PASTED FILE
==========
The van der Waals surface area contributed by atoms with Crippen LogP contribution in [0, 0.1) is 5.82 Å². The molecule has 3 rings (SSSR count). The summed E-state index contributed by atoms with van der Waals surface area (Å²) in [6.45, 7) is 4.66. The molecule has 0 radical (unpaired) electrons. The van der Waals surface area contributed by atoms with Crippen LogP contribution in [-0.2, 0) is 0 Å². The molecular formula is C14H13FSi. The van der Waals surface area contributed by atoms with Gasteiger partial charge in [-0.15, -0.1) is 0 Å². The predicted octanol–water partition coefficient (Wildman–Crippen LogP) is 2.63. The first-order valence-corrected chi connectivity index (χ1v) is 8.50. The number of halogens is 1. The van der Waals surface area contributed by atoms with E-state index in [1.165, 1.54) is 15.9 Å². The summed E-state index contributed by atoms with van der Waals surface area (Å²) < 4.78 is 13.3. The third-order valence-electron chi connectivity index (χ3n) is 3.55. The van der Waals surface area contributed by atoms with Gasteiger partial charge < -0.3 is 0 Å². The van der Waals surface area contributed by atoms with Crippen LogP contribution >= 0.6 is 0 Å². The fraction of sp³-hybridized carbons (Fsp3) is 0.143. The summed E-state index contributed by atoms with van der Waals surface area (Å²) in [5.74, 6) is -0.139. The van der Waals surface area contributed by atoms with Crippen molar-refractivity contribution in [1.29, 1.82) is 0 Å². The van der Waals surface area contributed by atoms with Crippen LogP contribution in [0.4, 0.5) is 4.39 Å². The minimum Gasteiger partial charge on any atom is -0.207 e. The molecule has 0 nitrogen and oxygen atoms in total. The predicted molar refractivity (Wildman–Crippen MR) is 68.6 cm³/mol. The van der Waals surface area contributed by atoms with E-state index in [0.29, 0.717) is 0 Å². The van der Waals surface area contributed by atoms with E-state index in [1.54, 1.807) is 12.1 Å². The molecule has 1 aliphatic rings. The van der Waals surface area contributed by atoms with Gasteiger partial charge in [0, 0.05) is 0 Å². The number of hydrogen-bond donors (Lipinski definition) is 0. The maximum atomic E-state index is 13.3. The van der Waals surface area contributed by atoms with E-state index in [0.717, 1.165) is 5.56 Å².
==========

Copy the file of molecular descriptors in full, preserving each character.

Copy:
The van der Waals surface area contributed by atoms with Crippen LogP contribution in [0, 0.1) is 5.82 Å². The molecule has 3 rings (SSSR count). The summed E-state index contributed by atoms with van der Waals surface area (Å²) in [6.45, 7) is 4.66. The molecule has 0 radical (unpaired) electrons. The van der Waals surface area contributed by atoms with Crippen LogP contribution in [-0.2, 0) is 0 Å². The molecular formula is C14H13FSi. The van der Waals surface area contributed by atoms with Gasteiger partial charge in [-0.15, -0.1) is 0 Å². The predicted octanol–water partition coefficient (Wildman–Crippen LogP) is 2.63. The first-order valence-corrected chi connectivity index (χ1v) is 8.50. The number of halogens is 1. The van der Waals surface area contributed by atoms with E-state index in [1.165, 1.54) is 15.9 Å². The summed E-state index contributed by atoms with van der Waals surface area (Å²) < 4.78 is 13.3. The third-order valence-electron chi connectivity index (χ3n) is 3.55. The van der Waals surface area contributed by atoms with Gasteiger partial charge < -0.3 is 0 Å². The van der Waals surface area contributed by atoms with Crippen LogP contribution >= 0.6 is 0 Å². The fraction of sp³-hybridized carbons (Fsp3) is 0.143. The summed E-state index contributed by atoms with van der Waals surface area (Å²) in [5.74, 6) is -0.139. The van der Waals surface area contributed by atoms with Crippen molar-refractivity contribution in [1.29, 1.82) is 0 Å². The van der Waals surface area contributed by atoms with Crippen LogP contribution in [0.4, 0.5) is 4.39 Å². The minimum Gasteiger partial charge on any atom is -0.207 e. The molecule has 0 nitrogen and oxygen atoms in total. The predicted molar refractivity (Wildman–Crippen MR) is 68.6 cm³/mol. The van der Waals surface area contributed by atoms with E-state index in [0.29, 0.717) is 0 Å². The van der Waals surface area contributed by atoms with E-state index in [1.54, 1.807) is 12.1 Å². The molecule has 1 aliphatic rings. The van der Waals surface area contributed by atoms with Gasteiger partial charge in [0, 0.05) is 0 Å². The number of hydrogen-bond donors (Lipinski definition) is 0. The maximum atomic E-state index is 13.3. The van der Waals surface area contributed by atoms with E-state index in [0.717, 1.165) is 5.56 Å².